I think it's clear that Elsa doesn't intentionally unleash an unseasonal winter on her kingdom. Once she finds out that this is happened, she is horrified, tries vainly to think of a way to stop it, and finally attempts to get away from Arendelle altogether hoping the winter will go with her.

However her song on the mountain reveals a certain amount of frustration and possibly resentment. She expects hostility and rejection from everyone, but it doesn't bother her anyway. She will hold their reactions in contempt.

Out of universe this is because the song was intended to be a villain song, explaining how and why she wasn't going to be bound anymore by petty restrictions like not retaliating with magical snow-blasts to people calling her names, etc. In universe we can say she had reasons to not feel positive toward the society she was running away from, and her song reflects those feelings at that point in time, but not necessarily anything that could be called deliberate ill will.

So: Is it likely that the July winter storm was connected with Elsa's possible negative feelings toward Arendelle, which she may not have been fully aware of at the time? Or was it entirely random and not directed at any specific place or people, whether consciously or unconsciously?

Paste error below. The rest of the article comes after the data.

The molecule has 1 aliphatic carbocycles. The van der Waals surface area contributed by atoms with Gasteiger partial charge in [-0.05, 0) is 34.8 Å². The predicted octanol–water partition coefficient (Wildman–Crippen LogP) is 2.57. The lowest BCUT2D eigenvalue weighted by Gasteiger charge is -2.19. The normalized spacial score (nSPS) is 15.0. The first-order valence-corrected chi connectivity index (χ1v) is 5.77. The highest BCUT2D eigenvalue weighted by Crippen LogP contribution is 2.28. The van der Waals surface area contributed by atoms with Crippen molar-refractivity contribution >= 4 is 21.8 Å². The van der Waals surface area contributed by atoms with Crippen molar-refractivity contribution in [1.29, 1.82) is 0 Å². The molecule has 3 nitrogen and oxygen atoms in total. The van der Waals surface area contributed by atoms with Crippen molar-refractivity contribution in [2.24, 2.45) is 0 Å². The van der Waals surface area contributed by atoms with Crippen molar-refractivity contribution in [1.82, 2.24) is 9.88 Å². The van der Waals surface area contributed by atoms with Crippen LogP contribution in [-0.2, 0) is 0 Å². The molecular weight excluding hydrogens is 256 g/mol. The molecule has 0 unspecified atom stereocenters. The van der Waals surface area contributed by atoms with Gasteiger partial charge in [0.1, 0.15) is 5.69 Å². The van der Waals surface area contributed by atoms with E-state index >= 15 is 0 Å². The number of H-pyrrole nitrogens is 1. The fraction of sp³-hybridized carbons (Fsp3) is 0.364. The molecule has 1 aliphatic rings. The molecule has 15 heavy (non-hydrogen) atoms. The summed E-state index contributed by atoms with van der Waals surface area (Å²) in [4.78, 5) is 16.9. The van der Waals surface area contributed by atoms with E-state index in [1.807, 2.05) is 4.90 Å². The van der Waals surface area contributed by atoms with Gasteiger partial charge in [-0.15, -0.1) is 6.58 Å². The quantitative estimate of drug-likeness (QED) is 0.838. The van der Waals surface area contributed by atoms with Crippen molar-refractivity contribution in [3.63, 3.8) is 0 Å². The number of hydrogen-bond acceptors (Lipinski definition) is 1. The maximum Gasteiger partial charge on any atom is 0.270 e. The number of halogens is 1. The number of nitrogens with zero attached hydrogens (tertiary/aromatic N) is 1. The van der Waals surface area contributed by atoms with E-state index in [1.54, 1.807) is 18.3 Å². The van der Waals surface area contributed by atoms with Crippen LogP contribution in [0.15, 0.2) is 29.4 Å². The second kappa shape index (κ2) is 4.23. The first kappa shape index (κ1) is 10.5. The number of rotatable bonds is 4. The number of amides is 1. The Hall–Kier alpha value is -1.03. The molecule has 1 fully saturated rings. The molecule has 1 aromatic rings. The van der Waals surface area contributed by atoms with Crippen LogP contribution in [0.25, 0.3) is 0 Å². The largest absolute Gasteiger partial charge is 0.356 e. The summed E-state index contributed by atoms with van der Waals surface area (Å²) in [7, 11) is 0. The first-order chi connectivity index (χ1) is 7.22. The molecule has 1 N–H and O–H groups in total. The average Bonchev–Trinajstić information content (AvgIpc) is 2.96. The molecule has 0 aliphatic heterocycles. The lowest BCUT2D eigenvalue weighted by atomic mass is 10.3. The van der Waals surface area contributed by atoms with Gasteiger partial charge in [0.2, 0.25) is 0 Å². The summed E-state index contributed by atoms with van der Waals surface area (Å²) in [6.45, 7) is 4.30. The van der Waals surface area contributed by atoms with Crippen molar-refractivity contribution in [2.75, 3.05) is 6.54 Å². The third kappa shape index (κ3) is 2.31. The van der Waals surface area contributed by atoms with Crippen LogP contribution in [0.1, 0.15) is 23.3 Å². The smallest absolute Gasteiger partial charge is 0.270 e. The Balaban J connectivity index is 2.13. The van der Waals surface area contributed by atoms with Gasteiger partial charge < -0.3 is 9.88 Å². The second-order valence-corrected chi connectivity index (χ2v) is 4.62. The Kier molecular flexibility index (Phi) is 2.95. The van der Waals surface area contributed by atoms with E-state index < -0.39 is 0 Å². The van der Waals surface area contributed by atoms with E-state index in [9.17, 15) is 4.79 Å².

1 Answer 1


Elsa isn't consciously causing the winter in Arendelle. It comes as a result of her panic and wild flight up into the mountains as well as the sudden release of the powers she's been bottling up for years.

The crowd panicked. A swirl of cold air traveled through Arendelle as Elsa ran along the streets, leaving ice and snow in her wake.

Anna watched from the castle gates. “Elsa!” she called. “Wait, please!” She rushed from the castle and ran after Elsa. Hans trailed behind her. “Elsa!” Anna cried desperately.

Elsa looked over her shoulder as she neared the water. When she turned, her foot touched the lapping waves—and the water in the fjord immediately froze. She took another cautious step…and another sheet of ice bloomed under her foot.

Frozen: The Junior Novel

Elsa doesn't hold any ill will toward Arendelle (quite the opposite), nor does she use her powers to "curse" the city. Her primary concern is not hurting anyone inadvertently, like she did with Anna. The trapped feelings she describes are her largely self-imposed strictures although it should be noted there's a certain element of worry that if she hurts someone, the town will think that she did it on purpose and shun her.

Elsa trudged up the steep North Mountain. Ever since she was a child, she had been taught to conceal her powers. Now that was all over. She felt sad and worried as she gazed back at Arendelle far below. She knew no one in Arendelle would ever see her in the same way again.

But a tiny part of her also felt relieved. Her magic had been a hard secret to keep, and she didn’t have to hide it anymore. Being alone was easier, too. She didn’t have to worry about hurting anyone.

As she continued up the mountain, her steps actually became a little lighter. Now that everyone knew what she was capable of, she was free to be herself!

With a wave of her hand, Elsa started to experiment with her magic. Snow and ice whirled around her as she created snowmen and icy patterns in the air. The farther she got from Arendelle, the more confident she felt. As she took each step, her ability to draw forth ice and cold grew stronger and more powerful.

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